The Bahamas: Junkanoo



If you’re looking to visit the Bahamas and really experience the culture, you’ll want to attend a Junkanoo. A Junkanoo is a Bahamian traditional parade that celebrates the country’s culture and art with colorful costumes, rhythmic dancing and cowbells, drums and whistles accompanying.

The parade occurs on December 26th, Boxing Day, and on New Year’s Day. The most popular parade is held on Nassau Island but others also occur on Grand Bahama Island, Eleuthera/Harbour Island, Bimini, and The Abacos.

If you can’t arrange a trip during the winter holiday season then shoot for the Junkanoo Summer Festival which runs from early June through late July. This festival occurs on the above names islands as well and features the incredible parade as well as some additional cultural activities.

Although the parade is similar to Mardi Gras its origin is unknown. Some people believe the name Junkanoo is from the French term gens inconnus, which loosely translates to the unknown people and refers to wearing costumes. Others believe the term comes from John Canoe, an African tribal chief who demanded the right to celebrate with his people even after they were enslaved in the West Indies.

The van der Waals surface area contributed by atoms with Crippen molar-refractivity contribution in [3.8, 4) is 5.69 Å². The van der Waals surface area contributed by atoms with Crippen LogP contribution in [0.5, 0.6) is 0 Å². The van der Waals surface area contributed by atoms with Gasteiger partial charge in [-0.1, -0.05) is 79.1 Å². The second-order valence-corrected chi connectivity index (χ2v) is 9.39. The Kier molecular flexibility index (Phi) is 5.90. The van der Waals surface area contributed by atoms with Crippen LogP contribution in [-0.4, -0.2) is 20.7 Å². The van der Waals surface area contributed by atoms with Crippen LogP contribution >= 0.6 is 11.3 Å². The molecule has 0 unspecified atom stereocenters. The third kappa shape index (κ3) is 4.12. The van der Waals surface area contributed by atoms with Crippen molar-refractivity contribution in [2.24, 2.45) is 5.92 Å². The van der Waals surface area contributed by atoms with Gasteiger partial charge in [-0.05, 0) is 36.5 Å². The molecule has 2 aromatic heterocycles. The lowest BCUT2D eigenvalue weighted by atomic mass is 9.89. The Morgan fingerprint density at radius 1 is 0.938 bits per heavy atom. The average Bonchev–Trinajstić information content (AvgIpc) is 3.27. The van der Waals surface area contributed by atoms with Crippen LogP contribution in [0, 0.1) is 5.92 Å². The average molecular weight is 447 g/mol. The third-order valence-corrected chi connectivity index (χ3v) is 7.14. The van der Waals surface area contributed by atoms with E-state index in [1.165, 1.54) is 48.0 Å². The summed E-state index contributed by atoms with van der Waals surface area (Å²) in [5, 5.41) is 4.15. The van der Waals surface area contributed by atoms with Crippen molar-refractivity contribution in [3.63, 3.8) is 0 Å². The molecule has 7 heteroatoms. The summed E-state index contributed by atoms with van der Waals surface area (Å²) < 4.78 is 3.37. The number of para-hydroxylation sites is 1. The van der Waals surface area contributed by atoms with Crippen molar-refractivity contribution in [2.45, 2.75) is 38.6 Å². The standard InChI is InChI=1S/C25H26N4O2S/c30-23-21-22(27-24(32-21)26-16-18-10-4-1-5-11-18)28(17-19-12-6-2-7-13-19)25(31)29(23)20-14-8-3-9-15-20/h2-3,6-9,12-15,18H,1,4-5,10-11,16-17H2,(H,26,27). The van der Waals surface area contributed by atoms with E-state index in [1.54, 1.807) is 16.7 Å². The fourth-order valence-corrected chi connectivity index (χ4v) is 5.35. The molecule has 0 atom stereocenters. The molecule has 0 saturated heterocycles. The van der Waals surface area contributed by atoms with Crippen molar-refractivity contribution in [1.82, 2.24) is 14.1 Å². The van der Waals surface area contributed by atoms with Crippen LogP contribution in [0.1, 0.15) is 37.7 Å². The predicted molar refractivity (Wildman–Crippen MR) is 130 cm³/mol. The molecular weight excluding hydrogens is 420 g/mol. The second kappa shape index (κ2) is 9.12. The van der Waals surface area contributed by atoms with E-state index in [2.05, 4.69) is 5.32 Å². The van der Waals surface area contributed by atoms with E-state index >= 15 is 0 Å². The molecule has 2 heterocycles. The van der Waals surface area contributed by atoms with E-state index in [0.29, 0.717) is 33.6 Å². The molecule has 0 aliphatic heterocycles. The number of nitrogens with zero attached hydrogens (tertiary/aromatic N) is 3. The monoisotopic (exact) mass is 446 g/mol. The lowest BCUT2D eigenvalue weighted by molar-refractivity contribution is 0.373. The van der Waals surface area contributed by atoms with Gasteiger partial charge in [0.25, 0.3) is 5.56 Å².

It is known that the Junkanoo tradition has a West Indies history and Bermuda and Jamaica have similar practices.

During the 16th and 17th century Bahamian slaves were given some time off around Christmas and they celebrated with dance, music, and costumes. The costumes were an integral part as they allowed participants to parade around anonymously.

As the atmosphere of the Junkanoo evolved so too did the costumes. Initially celebrants wore grotesque masks and walked around on stilts, both disguising their appearance and height. Throughout the years the grotesque nature evolved and the celebration embraced nature, making costumes out of sea sponges and leaves. It further evolved to fabric and shredded paper.

Not surprisingly, after slavery was abolished in the West Indies the Junkanoo almost disappeared, as the participants no longer felt the need to wear disguises to celebrate. For a while very few islanders kept the tradition alive, but now it’s flourishing as a cultural celebration and a tourist attraction. Current parade-goers wear elaborate costumes made mainly of crepe paper on wooden or cardboard frames. They can spend an entire year working on an elaborate costume, designed to portray exactly the right theme. Each theme is a closely guarded secret and isn’t revealed until the parade. Having just the right costume is all worth it because if it is selected by the judges it earns a place of honor in the Junkanoo Museum.

A visit to the Bahamas is just another trip to an island without some sort of Junkanoo experience and insight into the history and culture of the Bahamian natives.

Creative Commons License Photo credit: DeusXFlorida